An app that ‘gamifys’ medical education and one that provides cancer information to patients were among the mHealth winners in a UN-backed global competition to identify the best mobile apps and services.
The mHealth industry is forecast to be a $11.8 billion market by 2018. Mobile technology promises to contribute to wellness, preventative care, personal health records, communication with physicians, diet tracking, prescription reminders and many other health-related improvements. Check out this infographic from mHeath consultancy [x]Cube Labs for a cross section of the mHealth industry, where it has been and how it can help healthcare providers and consumers alike.
The Mobile Learning Environment (MoLE) project is a multinational technology research project sponsored by the U.S military as part of its Coalition Warfare Program. The Global MedAid App initiative will develop and demonstrate an open source mobile learning capability that includes an extensible Mobile Application (App) Layer that operates on Apple and Android devices and a mobile architecture that integrates with traditional learning management systems (LMS). Version 1.0 of this capability is designed for use by medical or public health personnel responding to a humanitarian crisis or natural disaster.
There are currently about 40,000 mobile health apps available for tablets and smartphones, and over 500 health projects worldwide that have a mobile emphasis.That’s according to the online health care education portal AlliedHealthWorld.com, which pulled information from a variety of sources around the web to show just how much of a positive impact smartphones can have on our well-being.
Smartphones work for students. For example, students studying on mobile devices are nearly three times more likely to track their progress. More than 70% of mobile studnets use apps that allow them to study with flashcards and quiz themselves.
Genevieve Pinto Zipp, PT, EdD, associate professor in the Department of Graduate Programs in Health Sciences at Seton Hall University’s School of Health and Medical Sciences, explores approaches to using the iPad in teaching and learning.
Researchers at Liverpool University launched ClickClinica, a free app for doctors. It brings together guidelines for handling medical issues, from bodies such as the World Health Organisation (WHO) and the National Institute for Health and Clinical Excellence (NICE), so doctors can check best practice before treating their patients. But the app has a second feature that makes it more than a digital reference book. With a single click, a doctor can record what symptoms their patient has and the treatment they provided. Collect enough of these together, from around the world, and you get real-time global disease surveillance.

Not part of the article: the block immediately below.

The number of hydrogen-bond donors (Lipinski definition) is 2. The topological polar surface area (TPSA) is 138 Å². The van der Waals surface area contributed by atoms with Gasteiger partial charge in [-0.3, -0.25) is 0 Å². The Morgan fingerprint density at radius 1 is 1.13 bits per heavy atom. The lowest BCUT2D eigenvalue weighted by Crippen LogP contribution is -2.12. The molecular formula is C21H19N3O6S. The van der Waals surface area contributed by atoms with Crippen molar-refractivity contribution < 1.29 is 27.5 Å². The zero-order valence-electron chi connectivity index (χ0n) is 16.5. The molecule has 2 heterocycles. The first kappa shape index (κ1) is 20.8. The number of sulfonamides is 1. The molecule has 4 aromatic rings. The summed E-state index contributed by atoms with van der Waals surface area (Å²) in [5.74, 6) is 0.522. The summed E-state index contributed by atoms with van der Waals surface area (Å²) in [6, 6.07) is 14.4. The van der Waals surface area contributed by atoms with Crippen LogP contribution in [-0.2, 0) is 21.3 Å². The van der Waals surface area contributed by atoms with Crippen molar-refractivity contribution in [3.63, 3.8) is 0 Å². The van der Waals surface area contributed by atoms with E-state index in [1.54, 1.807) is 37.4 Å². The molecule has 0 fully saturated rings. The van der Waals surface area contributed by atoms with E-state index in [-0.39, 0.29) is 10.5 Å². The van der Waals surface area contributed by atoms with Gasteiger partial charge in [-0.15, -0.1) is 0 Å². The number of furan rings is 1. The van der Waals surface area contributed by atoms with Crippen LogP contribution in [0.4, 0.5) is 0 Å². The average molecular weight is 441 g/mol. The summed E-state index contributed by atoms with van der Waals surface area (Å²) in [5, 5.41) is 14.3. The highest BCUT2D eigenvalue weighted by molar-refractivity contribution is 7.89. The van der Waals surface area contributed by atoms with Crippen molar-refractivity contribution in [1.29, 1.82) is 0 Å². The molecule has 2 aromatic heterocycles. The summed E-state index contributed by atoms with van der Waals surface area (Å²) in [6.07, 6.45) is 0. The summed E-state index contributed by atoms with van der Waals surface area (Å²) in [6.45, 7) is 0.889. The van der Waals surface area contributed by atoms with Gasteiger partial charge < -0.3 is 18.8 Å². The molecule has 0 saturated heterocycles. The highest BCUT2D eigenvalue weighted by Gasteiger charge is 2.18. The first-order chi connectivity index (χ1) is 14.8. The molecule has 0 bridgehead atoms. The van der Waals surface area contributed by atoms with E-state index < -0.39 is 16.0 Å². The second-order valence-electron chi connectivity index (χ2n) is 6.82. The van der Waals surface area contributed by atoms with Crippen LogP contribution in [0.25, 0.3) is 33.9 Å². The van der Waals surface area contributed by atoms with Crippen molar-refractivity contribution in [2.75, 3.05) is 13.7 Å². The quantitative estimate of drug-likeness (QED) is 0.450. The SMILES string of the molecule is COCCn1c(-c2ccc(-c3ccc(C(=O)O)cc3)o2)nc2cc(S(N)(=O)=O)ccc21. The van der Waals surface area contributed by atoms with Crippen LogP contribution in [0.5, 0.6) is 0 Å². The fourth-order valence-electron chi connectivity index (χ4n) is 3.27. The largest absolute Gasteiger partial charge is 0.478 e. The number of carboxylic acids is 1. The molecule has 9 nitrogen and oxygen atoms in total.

The app was developed by Benedict Michael, a National Institute for Health Research (NIHR) research fellow at the university's Institute of Infection and Global Health. In its first month, more than 1,000 doctors downloaded ClickClinica. Play the video from Liverpool University shows the app in action. The app is free, and the more doctors that use it, the more valuable it will be.
Health apps offer diet help, heart tests, relief from pain and other things. But many of them don’t work. While the Food and Drug Administration has been mired in a debate over how to oversee these high-tech products, both the iTunes store and the Google Play store are riddled with health apps that experts say do not work and in some cases could even endanger people. A few private groups are working to assess the quality of various apps. iMedicalApps gets health-care professionals to review software applications that mainly interest physicians. Happtique, a subsidiary of the Greater New York Hospital Association, is about to launch the nation’s first app certification service, which will evaluate apps for safety and effectiveness.
Smartphones, tablets and other gadgets of the digital age have the potential to transform the relationship between doctors and their patients – for the better, says a prominent American researcher in the fields of cardiology and genomics.
“There is a new-found capacity of any individual to drive the search for their own health information. That was never previously possible,” said Dr. Eric Topol, author of The Creative Destruction of Medicine: How the Digital Revolution Will Create Better Health Care, which was published this year.
Our study tested a mobile-based multiple choice question generator application to engage medical students in self-assessment and peer assessment through question solutions and peer ratings. ... Arafeh Karimi is an e-learning specialist.
Medical and healthcare students will be able to visually drill into 3D images of the human body with a new iPad app that shows anatomical structures from the skin through the layers of muscles down to the organs and bones.
The mobile app, combined with the proper observation protocol, has made the overall process more efficient and accurate. "With innovations like the application created by this team, the VUMC program continues to be one of the ground-breaking hand hygiene improvement programs in the country.”